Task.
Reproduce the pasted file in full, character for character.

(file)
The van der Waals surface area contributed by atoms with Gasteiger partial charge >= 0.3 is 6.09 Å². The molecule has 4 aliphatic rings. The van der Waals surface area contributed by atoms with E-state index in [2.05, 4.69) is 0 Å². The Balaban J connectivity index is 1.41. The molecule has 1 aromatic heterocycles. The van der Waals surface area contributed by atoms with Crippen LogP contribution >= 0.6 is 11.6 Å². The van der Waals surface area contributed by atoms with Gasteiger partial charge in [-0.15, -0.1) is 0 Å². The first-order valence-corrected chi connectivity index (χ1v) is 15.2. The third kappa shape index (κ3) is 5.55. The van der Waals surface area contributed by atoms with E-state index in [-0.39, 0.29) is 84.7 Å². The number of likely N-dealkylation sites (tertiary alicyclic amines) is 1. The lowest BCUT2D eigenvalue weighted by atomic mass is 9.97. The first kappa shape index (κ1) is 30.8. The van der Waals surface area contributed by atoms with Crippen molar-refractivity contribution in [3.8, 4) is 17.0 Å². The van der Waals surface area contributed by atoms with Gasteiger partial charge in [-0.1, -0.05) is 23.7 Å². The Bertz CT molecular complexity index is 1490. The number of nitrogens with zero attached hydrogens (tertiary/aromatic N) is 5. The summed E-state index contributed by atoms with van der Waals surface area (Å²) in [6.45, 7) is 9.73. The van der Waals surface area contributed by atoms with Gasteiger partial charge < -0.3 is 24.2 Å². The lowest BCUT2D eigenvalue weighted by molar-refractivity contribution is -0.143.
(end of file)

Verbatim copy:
The van der Waals surface area contributed by atoms with Gasteiger partial charge >= 0.3 is 6.09 Å². The molecule has 4 aliphatic rings. The van der Waals surface area contributed by atoms with E-state index in [2.05, 4.69) is 0 Å². The Balaban J connectivity index is 1.41. The molecule has 1 aromatic heterocycles. The van der Waals surface area contributed by atoms with Crippen LogP contribution >= 0.6 is 11.6 Å². The van der Waals surface area contributed by atoms with Gasteiger partial charge in [-0.15, -0.1) is 0 Å². The first-order valence-corrected chi connectivity index (χ1v) is 15.2. The third kappa shape index (κ3) is 5.55. The van der Waals surface area contributed by atoms with E-state index in [-0.39, 0.29) is 84.7 Å². The number of likely N-dealkylation sites (tertiary alicyclic amines) is 1. The lowest BCUT2D eigenvalue weighted by atomic mass is 9.97. The first kappa shape index (κ1) is 30.8. The van der Waals surface area contributed by atoms with Crippen molar-refractivity contribution in [3.8, 4) is 17.0 Å². The van der Waals surface area contributed by atoms with Gasteiger partial charge in [-0.1, -0.05) is 23.7 Å². The Bertz CT molecular complexity index is 1490. The number of nitrogens with zero attached hydrogens (tertiary/aromatic N) is 5. The summed E-state index contributed by atoms with van der Waals surface area (Å²) in [6.45, 7) is 9.73. The van der Waals surface area contributed by atoms with Gasteiger partial charge < -0.3 is 24.2 Å². The lowest BCUT2D eigenvalue weighted by molar-refractivity contribution is -0.143.